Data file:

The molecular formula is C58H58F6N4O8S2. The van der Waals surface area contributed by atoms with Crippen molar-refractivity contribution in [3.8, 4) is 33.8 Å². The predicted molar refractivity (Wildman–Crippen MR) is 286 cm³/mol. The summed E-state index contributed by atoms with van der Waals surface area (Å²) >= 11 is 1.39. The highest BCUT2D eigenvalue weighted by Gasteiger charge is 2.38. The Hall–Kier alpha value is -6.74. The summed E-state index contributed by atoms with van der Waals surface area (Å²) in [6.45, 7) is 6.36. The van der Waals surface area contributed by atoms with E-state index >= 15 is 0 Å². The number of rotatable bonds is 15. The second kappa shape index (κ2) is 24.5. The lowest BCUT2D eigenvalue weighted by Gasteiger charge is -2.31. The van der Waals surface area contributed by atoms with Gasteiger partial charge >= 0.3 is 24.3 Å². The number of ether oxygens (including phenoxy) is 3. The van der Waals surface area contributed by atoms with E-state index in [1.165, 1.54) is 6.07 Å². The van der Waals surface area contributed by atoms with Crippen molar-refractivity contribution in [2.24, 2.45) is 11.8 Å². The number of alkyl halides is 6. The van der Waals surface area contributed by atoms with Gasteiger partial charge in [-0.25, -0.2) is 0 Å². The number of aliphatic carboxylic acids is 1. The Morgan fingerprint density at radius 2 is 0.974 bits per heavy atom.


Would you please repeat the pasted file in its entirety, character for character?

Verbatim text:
The molecular formula is C58H58F6N4O8S2. The van der Waals surface area contributed by atoms with Crippen molar-refractivity contribution in [3.8, 4) is 33.8 Å². The predicted molar refractivity (Wildman–Crippen MR) is 286 cm³/mol. The summed E-state index contributed by atoms with van der Waals surface area (Å²) >= 11 is 1.39. The highest BCUT2D eigenvalue weighted by Gasteiger charge is 2.38. The Hall–Kier alpha value is -6.74. The summed E-state index contributed by atoms with van der Waals surface area (Å²) in [6.45, 7) is 6.36. The van der Waals surface area contributed by atoms with E-state index >= 15 is 0 Å². The number of rotatable bonds is 15. The second kappa shape index (κ2) is 24.5. The lowest BCUT2D eigenvalue weighted by Gasteiger charge is -2.31. The van der Waals surface area contributed by atoms with Gasteiger partial charge >= 0.3 is 24.3 Å². The number of ether oxygens (including phenoxy) is 3. The van der Waals surface area contributed by atoms with E-state index in [1.165, 1.54) is 6.07 Å². The van der Waals surface area contributed by atoms with Crippen molar-refractivity contribution in [2.24, 2.45) is 11.8 Å². The number of alkyl halides is 6. The van der Waals surface area contributed by atoms with Gasteiger partial charge in [-0.25, -0.2) is 0 Å². The number of aliphatic carboxylic acids is 1. The Morgan fingerprint density at radius 2 is 0.974 bits per heavy atom.